Shoppers spent more in October after September's decline
US consumer spending rose more than expected in October, raising hopes that the economic recovery is continuing despite stubbornly high unemployment.
Spending by consumers increased by 0.7% compared with the previous month, said the Commerce Department, more than market expectations of a 0.5% gain.
The rise followed the 0.6% decline seen in September following the end of the US car scrappage scheme.
Consumer spending accounts for more than two-thirds of the US economy.
"Don't count consumers out, they are making a contribution to the recovery," said analyst Ken Mayland, president of ClearView Economics.
The rebound in consumer spending came despite the most recent official figures showing that the unemployment rate in the US rose to 10.2% in October, the highest rate since April 1983.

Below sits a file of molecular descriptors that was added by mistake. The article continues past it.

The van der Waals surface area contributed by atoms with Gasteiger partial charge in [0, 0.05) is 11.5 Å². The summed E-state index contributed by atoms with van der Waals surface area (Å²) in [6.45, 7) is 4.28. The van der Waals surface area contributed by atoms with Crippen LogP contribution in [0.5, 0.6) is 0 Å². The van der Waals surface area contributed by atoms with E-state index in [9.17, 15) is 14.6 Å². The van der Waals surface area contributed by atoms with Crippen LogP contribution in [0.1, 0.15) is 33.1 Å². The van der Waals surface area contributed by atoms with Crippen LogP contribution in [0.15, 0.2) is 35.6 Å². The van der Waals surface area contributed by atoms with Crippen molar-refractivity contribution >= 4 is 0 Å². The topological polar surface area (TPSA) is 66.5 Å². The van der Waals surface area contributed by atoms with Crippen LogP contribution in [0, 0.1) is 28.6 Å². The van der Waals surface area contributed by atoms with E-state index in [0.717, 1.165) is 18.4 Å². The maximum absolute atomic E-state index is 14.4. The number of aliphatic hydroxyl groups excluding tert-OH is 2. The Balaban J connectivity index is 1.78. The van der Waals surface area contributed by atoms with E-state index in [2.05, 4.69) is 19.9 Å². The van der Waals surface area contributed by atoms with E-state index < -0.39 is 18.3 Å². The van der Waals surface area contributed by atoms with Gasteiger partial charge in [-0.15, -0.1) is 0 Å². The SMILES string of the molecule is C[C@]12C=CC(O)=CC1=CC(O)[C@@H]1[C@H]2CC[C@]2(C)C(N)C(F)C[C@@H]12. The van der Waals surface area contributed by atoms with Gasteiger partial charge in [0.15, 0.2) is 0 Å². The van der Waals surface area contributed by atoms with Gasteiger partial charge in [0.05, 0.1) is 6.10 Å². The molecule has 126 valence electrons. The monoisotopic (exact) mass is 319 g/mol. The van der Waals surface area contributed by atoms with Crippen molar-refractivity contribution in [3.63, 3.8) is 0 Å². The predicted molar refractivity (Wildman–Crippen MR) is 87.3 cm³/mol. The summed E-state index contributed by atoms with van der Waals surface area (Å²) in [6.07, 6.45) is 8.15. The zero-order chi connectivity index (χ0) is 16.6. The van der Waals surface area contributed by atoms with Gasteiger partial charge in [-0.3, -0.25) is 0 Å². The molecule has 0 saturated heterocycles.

The Commerce Department data showed that consumers increased their spending in October on both durable manufactured goods, such as cars and household appliances, and nondurables, such as food and clothes.
"Certainly everybody is looking for the consumer to begin step up here a little bit in the economy, so this is positive data," said Tim Ghriskey, chief investment officer at Solaris Asset Management.
The Commerce Department also revealed that sales of new homes rose at an annualised rate of 6.2% in October, boosted by people buying new property before the end of a tax credit.